Yawn …

Mingling with this group should be a good opportunity to bond with other women, find a companion to converse with, exchange some ideas and experiences. Instead my mind wanders while I smile and nod politely. I have been disappointed, once again, by women my own age and education who should have scintillating conversation.Β They are, however, confined within the banal of their everyday lives. Topics range from what annoying behaviour their child exhibited last night, to shopping, to their trip to the gym, to their disagreements with their husband. Nothing new. Nothing exciting. Nothing to exercise the mind. Yawn ….

Don’t get me wrong. I exchange banal pleasantries as well as the next person. How are you doing? What did you do over the weekend? How is your daughter/son/pet doing? And yet, when one sees the same people day after day, surely there can be a little depth to the conversation? Surely we can exchange ideas on topics that affect our everyday lives?

The conversations I long for are the ones I had with people I attended university with. There was a small group of us in my Education class who would sit on the lawn in front of the building during free time. Oh, the conversations we would have: the merits of Vygotsky’s theory versus Piaget; the meaning of God and whether He exists;Β what the ideal education system would be; the change that our country was bound to experience; the meaning of Sting’s lyrics. Backwards and forwards the conversation used to flow as we stretched our minds and voiced the opinions that were fermenting in our consciousness.

Not everyone knows education theory or can discuss the meaning of religion objectively, but I do search in conversation for that questioning mind, the mind that does not accept submissively the expected thoughts and actions in our society. Alas, many times my search is fruitless. And in the meantime, I yawn …

What makes you yawn?

Β© Colline Kook-Chun, 2013

(This post was inspired by the WordPress Daily Prompt: Yawn)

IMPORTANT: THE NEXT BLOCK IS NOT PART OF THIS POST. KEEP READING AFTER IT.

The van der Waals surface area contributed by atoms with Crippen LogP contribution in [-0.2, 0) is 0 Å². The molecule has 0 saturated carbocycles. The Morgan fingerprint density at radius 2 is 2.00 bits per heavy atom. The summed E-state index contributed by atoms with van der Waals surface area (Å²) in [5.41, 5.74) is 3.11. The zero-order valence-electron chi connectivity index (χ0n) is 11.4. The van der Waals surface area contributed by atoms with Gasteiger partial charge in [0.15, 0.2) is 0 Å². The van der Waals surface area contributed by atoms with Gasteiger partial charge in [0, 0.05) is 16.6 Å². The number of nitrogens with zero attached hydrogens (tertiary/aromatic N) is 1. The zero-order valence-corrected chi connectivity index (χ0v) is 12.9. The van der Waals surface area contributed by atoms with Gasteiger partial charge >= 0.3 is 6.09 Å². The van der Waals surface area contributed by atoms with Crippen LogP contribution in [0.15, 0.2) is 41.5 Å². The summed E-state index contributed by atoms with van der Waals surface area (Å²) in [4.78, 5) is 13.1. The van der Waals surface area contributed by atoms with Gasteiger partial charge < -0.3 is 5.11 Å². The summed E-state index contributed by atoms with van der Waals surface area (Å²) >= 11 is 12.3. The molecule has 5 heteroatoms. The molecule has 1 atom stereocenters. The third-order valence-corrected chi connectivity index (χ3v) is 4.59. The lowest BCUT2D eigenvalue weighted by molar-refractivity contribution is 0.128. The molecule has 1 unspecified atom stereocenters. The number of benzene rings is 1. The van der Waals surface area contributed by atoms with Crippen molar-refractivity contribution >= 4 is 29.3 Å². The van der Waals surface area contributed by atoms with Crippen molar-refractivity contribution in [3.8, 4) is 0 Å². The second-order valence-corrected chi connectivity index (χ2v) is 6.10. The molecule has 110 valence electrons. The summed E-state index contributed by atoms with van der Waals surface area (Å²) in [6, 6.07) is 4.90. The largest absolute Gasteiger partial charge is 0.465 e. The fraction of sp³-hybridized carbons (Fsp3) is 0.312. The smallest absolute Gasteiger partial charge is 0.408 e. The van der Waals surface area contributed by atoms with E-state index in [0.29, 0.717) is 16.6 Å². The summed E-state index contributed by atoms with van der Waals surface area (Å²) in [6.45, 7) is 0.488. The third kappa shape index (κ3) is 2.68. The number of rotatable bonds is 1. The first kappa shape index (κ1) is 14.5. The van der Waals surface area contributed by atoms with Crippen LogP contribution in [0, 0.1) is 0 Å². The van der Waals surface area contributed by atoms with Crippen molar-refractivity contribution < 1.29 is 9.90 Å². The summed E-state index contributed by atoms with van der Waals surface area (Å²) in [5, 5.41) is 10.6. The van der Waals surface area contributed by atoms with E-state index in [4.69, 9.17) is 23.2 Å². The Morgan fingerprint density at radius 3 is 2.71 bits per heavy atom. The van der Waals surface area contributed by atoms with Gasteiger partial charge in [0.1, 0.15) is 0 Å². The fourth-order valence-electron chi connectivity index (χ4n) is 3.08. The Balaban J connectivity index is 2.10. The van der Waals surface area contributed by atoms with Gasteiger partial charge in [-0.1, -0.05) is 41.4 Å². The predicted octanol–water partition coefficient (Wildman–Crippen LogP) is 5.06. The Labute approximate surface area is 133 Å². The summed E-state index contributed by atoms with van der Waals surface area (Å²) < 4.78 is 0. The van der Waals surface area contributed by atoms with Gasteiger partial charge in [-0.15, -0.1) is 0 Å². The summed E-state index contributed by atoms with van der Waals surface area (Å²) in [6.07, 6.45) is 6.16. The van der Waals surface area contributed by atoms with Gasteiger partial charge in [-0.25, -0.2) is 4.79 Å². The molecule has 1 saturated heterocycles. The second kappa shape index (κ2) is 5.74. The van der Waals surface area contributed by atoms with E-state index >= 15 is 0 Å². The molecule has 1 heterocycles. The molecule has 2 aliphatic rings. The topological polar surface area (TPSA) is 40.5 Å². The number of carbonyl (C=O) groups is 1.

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61 thoughts on “Yawn …

    1. I was thinking of work colleagues when I wrote this – and the mothers of my children’s friends. You have contact with these people for years and yet nothing but the surface is scratched.

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        1. Sometimes Darlene I did wonder if they ever thought about people in situations other than their own – or even thought about a world in which the environment was different. Now my cynical side is emerging!

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  1. Women like that makes me yawn too Colline and that is why I hate family and social gatherings. The men always go and stand by the fire (if it’s a barbeque) and here I have to sit with all the women talking about themselves, what they bought …blah blah… very boring indeed. Luckily most of the times there are kids and I can go and keep them busy. To tell you the truth, I find their conversation very intellectual and interesting. Nowadays I take my camera with. The best conversation ever! I don’t talk. I just sit on one side and watch them talk and when I get bored I walk around and take photo’s. πŸ˜€
    Great post and thanks for sharing hon. *hugs*

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    1. Yes, Sonel! Don’t children just say the most interesting things? Children can be truthful, unguarded and honest when encouraged. I often find myself laughing when I listen to children. My joy comes from the authenticity of the interaction.

      I too, struggle with polite small talk. I don’t do it very well and find I am often yawning. I too find social gatherings stiffling

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      1. Seems like there are a few of us who would prefer socialising with the much younger generation precisely for their honest reactions to what happens around them. This is the reason why I so love working with this group of people.